Plume craton interaction is a fascinating geological phenomenon. The Indian plate, which has experienced several plume eruptions underneath it, is one of the best locations to study the effect of plume craton interaction. In this week’s news and view, I will provide an overview of the controversy and hypotheses related to the plume craton interaction within the Indian plate since the mid-Cretaceous. For more details, check our recent article “Could the Réunion plume have thinned the Indian craton?“
The Indian continental plate was a part of Gondwanaland (Fig. 1). It broke away from Antarctica, Australia and Africa during the supercontinental break-up. Since then, the Indian lithosphere has experienced several mantle plume eruptions underneath it. Geological evidence of the Panjal trap at ~280 Ma is probably the oldest large igneous province within the Indian plate. At ~120-117 Ma, one small pulse of the Kerguelen plume probably created the Rajmahal trap. This eruption could have affected the eastern Indian craton’s root. Later, Kerguelen erupted in large volume and formed the gigantic Kerguelen plateau at ~100 -95 Ma. But most of this eruption took place within the oceanic lithosphere leaving the Indian continental lithosphere unaffected. Marion plume erupted ~90 Ma, which was very close to the southern Indian craton and could have started affecting the dynamics of the Indian plate. Finally, the Réunion plume erupted ~65Ma directly underneath the Southern Indian craton, significantly influencing the plate motion, lithosphere thickness, and the complete geodynamic scenario of the India- Eurasia collision.
One of the major geological events that took place in this time is the sudden increase of Indian plate velocity. At ~65 Ma, Indian plate velocity increased up to ~20 cm/year, which is unusually higher than other plate motions. Cande and Stegman (2011) proposed that the eruption of the Réunion plume pushed the Indian plate to achieve this higher velocity. Though the plume push force could have been a significant factor for plate acceleration, it might not be sufficient to sustain the higher velocity of the Indian plate for ~20 million years. Jagoutz et al. (2015) proposed that a double subduction zone could be another efficient way to achieve and sustain this higher velocity. Pusok and Stegman (2020) showed that the combination of both plume push and double subduction pull could maintain a higher velocity of the Indian plate for a prolonged period.
Apart from these tectonic explanations, other rheological and structural controls might have also contributed to the acceleration and further sustain of the Indian plate velocity. Kumar et al. (2007) proposed that the eruption of the Réunion plume might have thinned the Indian craton. A thinner lithosphere could easily slide at a faster speed above the convecting mantle. However, there is a great debate on the thickness of the Indian craton. In the last three and half decades, several studies have estimated the thickness of the Indian craton, varying from 78 to 300 km (cf. Paul and Ghosh, 2022). Probably because of the smaller size of the craton or due to the lack of dense seismic networks in this region, a reasonable estimate of craton thickness is severely lacking. Recently, Paul and Ghosh (2022) have studied the nature of plume craton interaction and quantified if the plume eruption in this geological setting could affect the craton thickness. Their study showed that the Indian craton could possibly thin due to thermomechanical erosion aided by the mantle plume and convective shearing (Davies 1994). This study developed different models with varying craton, asthenosphere, and plume viscosity and found that a maximum of 43% cratonic root can be destroyed in 65 million years of evolution (Fig. 2). This thinning of the cratonic root was rather gradual than an instantaneous effect of plume eruption at 65 Ma. So, thinning of the Indian craton may have a very insignificant control on the Indian plate velocity. On the other hand, van Hinsbergen et al. (2011) briefly pointed out the lithosphere-asthenosphere boundary could be lubricated due to the mantle plume eruption, which can also be a potential reason for the long term higher velocity of the Indian plate. Paul and Ghosh (2022) agreed with the previous conclusion and showed that such lubrication is highly possible as the plume material was dragged along the Indian plate.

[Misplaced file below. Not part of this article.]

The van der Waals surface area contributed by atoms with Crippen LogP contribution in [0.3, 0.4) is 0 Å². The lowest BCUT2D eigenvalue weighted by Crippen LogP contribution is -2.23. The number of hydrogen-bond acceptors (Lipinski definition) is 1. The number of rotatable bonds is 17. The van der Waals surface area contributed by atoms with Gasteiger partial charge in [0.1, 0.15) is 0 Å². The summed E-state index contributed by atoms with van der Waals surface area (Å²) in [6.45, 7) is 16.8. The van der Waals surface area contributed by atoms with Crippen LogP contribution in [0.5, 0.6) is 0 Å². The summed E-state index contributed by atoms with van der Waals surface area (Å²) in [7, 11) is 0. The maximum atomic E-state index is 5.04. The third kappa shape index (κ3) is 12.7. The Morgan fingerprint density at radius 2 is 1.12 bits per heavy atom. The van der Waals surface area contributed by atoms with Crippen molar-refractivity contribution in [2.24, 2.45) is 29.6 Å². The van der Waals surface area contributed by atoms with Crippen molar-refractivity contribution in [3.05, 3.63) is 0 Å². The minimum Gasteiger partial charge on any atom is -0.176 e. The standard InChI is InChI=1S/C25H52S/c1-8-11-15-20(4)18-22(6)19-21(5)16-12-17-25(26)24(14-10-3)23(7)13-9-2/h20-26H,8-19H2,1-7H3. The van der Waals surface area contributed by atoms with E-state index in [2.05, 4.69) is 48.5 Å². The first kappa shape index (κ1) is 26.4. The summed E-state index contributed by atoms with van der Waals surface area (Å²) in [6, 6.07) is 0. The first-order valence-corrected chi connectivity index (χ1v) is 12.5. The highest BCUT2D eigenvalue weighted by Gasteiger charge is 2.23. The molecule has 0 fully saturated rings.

The long-term sustained velocity of the Indian plate finally diminished after the collision with the Eurasian plate. The impact created the world’s highest mountain chain – the Himalayas, which has controlled the climate, topography, and the overall human history of the Indian subcontinent.
References: Cande, S.C. and Stegman, D.R., 2011. Indian and African plate motions driven by the push force of the Reunion plume head. Nature, 475(7354), pp.47-52. Davies, G.F., 1994. Thermomechanical erosion of the lithosphere by mantle plumes. Journal of Geophysical Research: Solid Earth, 99(B8), pp.15709-15722. Jagoutz, O., Royden, L., Holt, A.F. and Becker, T.W., 2015. Anomalously fast convergence of India and Eurasia caused by double subduction. Nature Geoscience, 8(6), pp.475-478. Kumar, P., Yuan, X., Kumar, M.R., Kind, R., Li, X. and Chadha, R.K., 2007. The rapid drift of the Indian tectonic plate. Nature, 449(7164), pp.894-897. Paul, J. and Ghosh, A., 2022. Could the Réunion plume have thinned the Indian craton?. Geology, 50(3), pp.346-350. Pusok, A.E. and Stegman, D.R., 2020. The convergence history of India-Eurasia records multiple subduction dynamics processes. Science advances, 6(19), p.eaaz8681. van Hinsbergen, D.J., Steinberger, B., Doubrovine, P.V. and Gassmöller, R., 2011. Acceleration and deceleration of India‐Asia convergence since the Cretaceous: Roles of mantle plumes and continental collision. Journal of Geophysical Research: Solid Earth, 116(B6).